West Michigan gymnastics club moving forward after Nassar abuse scandal

GRAND RAPIDS, Mich -- Gymnastics has been under a microscope ever since the Larry Nassar sex abuse scandal broke in 2016. After hearing hundreds of victim impact statements during his sentencing, the sports' culture has been called into question.

However, Grand Rapids Gymnastics is doing what they’ve always done: Training hundreds of athletes in a safe, positive and empowering environment.

Owners and coaches tell FOX 17 that while the Nassar case is heartbreaking and shocking, it does not define the sport they love.

Kelly Stevens, the Senior Director of Athletics for Grand Rapids Gymnastics, has held every title the sport has to offer, from athlete, to coach, to gym owner.

“I’ve devoted my entire life to gymnastics,” she said.

When abuse allegations about Nassar surfaced in 2016, she said it felt personal.

“It was sickening to hear that happened, she said”

Stevens, like many coaches, sent some of her own athletes to Nassar for their injuries.

She said, “He became the National Team Doctor, he was in Michigan, he’s an hour away from me. I feel guilty for sending my kids there, versus a different doctor.”

In a sport that’s been scrutinized for strict and questionable coaching methods, Stevens said she and countless other gyms take a much different approach.

“I get much more out of my children when it’s positive reinforcement. They know I care about them, they know I know what’s best for them. They may not like me all the time and that’s okay, but they know I’m doing what’s in the best interest for them and their gymnastics and their life in general.”

While Grand Rapids Gymnastics has always had strict safety guidelines for their staff, they’ve upped their game since the Nassar case.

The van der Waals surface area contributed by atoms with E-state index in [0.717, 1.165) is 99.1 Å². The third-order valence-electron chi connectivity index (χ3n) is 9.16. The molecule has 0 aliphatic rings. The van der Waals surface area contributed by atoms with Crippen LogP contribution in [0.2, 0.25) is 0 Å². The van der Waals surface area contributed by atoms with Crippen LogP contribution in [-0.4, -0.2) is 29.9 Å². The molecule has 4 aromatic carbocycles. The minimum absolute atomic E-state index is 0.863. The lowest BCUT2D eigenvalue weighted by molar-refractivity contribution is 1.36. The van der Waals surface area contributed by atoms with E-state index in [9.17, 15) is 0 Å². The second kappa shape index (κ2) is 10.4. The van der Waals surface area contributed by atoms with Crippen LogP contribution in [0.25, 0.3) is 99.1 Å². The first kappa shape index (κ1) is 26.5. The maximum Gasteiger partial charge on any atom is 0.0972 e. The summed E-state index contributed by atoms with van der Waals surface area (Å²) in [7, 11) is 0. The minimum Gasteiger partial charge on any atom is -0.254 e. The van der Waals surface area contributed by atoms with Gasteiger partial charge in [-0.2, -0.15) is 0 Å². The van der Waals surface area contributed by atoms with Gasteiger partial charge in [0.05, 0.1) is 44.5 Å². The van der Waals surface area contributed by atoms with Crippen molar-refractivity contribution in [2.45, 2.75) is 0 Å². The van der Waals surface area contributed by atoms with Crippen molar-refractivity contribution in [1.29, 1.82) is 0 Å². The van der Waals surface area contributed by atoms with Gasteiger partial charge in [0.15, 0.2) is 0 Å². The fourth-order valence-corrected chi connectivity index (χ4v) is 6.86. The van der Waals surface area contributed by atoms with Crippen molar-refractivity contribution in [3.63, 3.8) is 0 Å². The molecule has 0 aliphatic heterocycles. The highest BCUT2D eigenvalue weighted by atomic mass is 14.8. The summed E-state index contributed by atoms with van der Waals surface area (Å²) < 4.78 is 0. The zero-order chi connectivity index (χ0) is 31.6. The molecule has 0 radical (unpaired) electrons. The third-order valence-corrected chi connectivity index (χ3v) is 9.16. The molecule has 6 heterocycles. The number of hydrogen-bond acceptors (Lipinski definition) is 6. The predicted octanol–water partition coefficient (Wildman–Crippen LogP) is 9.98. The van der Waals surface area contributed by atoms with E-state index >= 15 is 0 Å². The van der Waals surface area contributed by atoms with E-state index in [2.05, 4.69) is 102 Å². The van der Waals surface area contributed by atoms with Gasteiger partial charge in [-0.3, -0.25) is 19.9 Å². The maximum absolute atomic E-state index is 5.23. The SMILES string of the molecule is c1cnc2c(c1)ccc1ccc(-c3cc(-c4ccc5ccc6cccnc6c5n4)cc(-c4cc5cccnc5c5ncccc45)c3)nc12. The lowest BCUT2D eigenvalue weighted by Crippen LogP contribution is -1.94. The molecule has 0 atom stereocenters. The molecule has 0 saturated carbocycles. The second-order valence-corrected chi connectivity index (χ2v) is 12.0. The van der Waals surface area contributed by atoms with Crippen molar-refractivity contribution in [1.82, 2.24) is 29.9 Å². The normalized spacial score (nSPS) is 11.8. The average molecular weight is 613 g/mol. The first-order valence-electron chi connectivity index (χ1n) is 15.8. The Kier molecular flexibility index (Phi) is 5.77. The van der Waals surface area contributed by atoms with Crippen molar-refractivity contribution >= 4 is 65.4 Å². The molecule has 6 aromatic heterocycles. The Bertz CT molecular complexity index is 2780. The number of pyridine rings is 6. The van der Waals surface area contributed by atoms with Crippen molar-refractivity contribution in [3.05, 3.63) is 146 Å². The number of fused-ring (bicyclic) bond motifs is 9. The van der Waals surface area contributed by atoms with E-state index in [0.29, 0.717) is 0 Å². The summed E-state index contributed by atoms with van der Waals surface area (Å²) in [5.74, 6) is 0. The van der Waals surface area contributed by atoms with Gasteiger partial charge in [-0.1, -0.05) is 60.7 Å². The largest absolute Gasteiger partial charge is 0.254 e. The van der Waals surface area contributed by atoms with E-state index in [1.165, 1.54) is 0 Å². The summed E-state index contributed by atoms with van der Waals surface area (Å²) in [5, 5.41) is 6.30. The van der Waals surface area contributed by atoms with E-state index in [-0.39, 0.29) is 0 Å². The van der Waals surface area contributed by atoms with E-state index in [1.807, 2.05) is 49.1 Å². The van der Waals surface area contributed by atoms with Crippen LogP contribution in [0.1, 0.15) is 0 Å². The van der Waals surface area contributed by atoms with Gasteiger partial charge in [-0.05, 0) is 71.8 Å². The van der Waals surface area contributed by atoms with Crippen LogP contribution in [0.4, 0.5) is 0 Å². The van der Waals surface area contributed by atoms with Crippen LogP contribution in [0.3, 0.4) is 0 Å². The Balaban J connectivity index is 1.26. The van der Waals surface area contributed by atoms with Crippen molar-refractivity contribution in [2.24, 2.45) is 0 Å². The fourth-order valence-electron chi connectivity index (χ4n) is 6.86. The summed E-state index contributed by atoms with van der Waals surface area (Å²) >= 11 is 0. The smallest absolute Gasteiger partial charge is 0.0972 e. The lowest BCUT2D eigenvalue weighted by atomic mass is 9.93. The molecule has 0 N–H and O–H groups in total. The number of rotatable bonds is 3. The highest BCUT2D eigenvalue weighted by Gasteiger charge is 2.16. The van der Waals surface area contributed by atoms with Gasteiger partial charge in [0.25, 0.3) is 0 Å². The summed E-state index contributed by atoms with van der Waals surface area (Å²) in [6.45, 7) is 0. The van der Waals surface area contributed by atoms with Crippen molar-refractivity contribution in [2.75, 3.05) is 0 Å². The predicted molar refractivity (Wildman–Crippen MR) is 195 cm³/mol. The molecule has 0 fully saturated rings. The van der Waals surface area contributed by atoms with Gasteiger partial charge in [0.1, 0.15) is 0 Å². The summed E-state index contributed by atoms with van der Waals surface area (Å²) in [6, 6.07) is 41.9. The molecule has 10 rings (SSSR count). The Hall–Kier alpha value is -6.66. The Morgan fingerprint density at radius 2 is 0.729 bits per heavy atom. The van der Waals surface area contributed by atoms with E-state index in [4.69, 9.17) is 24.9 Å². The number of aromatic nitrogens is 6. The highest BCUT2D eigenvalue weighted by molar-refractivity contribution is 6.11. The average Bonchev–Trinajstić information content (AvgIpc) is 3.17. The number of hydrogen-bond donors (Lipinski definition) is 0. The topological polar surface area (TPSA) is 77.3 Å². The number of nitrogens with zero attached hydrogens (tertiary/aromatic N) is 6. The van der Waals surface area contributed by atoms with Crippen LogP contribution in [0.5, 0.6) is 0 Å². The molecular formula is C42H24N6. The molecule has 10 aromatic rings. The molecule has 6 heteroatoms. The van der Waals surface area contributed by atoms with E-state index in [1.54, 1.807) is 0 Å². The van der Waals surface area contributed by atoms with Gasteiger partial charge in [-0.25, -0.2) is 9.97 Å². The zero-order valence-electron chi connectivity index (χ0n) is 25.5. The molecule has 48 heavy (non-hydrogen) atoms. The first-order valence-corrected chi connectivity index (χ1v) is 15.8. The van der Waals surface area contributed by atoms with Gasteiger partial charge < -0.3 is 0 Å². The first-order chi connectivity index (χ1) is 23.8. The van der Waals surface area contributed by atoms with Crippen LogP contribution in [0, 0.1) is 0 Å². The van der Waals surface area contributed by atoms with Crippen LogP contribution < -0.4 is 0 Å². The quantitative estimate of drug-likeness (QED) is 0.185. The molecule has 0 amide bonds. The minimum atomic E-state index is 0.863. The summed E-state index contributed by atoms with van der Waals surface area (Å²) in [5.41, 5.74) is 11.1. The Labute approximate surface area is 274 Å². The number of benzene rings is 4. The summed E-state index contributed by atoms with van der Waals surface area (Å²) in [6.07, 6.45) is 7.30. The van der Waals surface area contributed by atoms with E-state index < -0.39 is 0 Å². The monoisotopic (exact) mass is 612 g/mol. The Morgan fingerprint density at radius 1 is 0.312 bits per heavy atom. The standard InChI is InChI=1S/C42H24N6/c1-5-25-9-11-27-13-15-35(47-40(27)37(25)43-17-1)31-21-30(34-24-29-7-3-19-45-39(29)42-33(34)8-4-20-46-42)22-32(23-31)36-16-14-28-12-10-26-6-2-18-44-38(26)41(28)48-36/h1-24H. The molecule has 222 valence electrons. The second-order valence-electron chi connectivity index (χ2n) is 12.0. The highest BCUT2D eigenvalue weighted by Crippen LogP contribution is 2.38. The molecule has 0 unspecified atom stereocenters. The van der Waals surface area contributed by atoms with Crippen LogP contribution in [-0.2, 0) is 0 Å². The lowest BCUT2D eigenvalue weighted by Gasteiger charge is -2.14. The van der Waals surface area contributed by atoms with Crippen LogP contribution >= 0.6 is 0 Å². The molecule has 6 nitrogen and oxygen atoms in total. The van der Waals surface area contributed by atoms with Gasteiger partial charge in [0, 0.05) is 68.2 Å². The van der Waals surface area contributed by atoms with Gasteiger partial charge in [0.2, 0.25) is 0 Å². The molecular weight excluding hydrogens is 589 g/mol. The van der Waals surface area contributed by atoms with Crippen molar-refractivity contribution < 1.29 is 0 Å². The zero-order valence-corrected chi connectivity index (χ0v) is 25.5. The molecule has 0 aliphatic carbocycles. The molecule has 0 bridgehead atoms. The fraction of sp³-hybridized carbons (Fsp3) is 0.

Stevens said, “Have we put stuff in place? Absolutely! Security cameras to make sure we document everything. One coach isn’t left alone with a child, which, I mean, we were doing before, but if parents want to know, that’s what we’re doing.”

She says continued transparency will keep the trust they have with parents, adding there's room to sit in on your child’s trial class if parents want to watch.

“Pay attention to what the teacher is saying to them and how they’re acting and if they’re paying attention to the kids. Make sure it’s safe.”

Parents are encouraged also to be part of the process.

Stevens said, “I’ve met some of the best people as coaches, as gym owners, who go above and beyond for their kids. They give their personal time, they sacrifice time with their family.”

Stevens tells us, while all sports help kids build healthy life skills, there’s truly nothing like gymnastics.

“I don’t really know of any other sport that kids can go months failing on a skill and they come every single day still and try that skill. It’s teaching them never give up, you will get it.”

For her, it’s not about her “kids” winning gold medals, but rather teaching them how to be outstanding people.

“They all mean a lot to me. I watch a lot of these kids grow up.”

Stevens also owns a gymnastics club in Livonia, where she says she’s taken her USA Gymnastics banners down. She said she won’t put them back up until the organizations make significant changes with their policies and board members.

She notes the sport’s governing body has made some changes though, including creating the Safe Sport Program this past summer, which teaches coaches how to prevent and recognize abuse.

She said there is still a long way to go.

Click link to learn more about the USAG Safe Sport program.

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